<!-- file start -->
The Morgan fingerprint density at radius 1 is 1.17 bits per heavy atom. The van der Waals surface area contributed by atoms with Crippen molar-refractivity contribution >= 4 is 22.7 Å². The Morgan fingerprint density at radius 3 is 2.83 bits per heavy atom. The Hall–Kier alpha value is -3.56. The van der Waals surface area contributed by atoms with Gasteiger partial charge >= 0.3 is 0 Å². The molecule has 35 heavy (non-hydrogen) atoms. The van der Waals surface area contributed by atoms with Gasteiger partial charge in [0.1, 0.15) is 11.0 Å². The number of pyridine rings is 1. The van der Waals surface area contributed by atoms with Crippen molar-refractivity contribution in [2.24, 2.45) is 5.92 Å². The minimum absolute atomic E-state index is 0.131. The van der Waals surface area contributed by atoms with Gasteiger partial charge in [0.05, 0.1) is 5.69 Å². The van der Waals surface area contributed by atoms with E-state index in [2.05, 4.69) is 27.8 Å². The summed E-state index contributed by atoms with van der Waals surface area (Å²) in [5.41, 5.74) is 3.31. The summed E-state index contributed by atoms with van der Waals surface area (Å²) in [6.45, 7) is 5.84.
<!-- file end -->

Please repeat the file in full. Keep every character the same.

The Morgan fingerprint density at radius 1 is 1.17 bits per heavy atom. The van der Waals surface area contributed by atoms with Crippen molar-refractivity contribution >= 4 is 22.7 Å². The Morgan fingerprint density at radius 3 is 2.83 bits per heavy atom. The Hall–Kier alpha value is -3.56. The van der Waals surface area contributed by atoms with Gasteiger partial charge >= 0.3 is 0 Å². The molecule has 35 heavy (non-hydrogen) atoms. The van der Waals surface area contributed by atoms with Gasteiger partial charge in [0.1, 0.15) is 11.0 Å². The number of pyridine rings is 1. The van der Waals surface area contributed by atoms with Crippen molar-refractivity contribution in [2.24, 2.45) is 5.92 Å². The minimum absolute atomic E-state index is 0.131. The van der Waals surface area contributed by atoms with Gasteiger partial charge in [0.05, 0.1) is 5.69 Å². The van der Waals surface area contributed by atoms with E-state index in [2.05, 4.69) is 27.8 Å². The summed E-state index contributed by atoms with van der Waals surface area (Å²) in [5.41, 5.74) is 3.31. The summed E-state index contributed by atoms with van der Waals surface area (Å²) in [6.45, 7) is 5.84.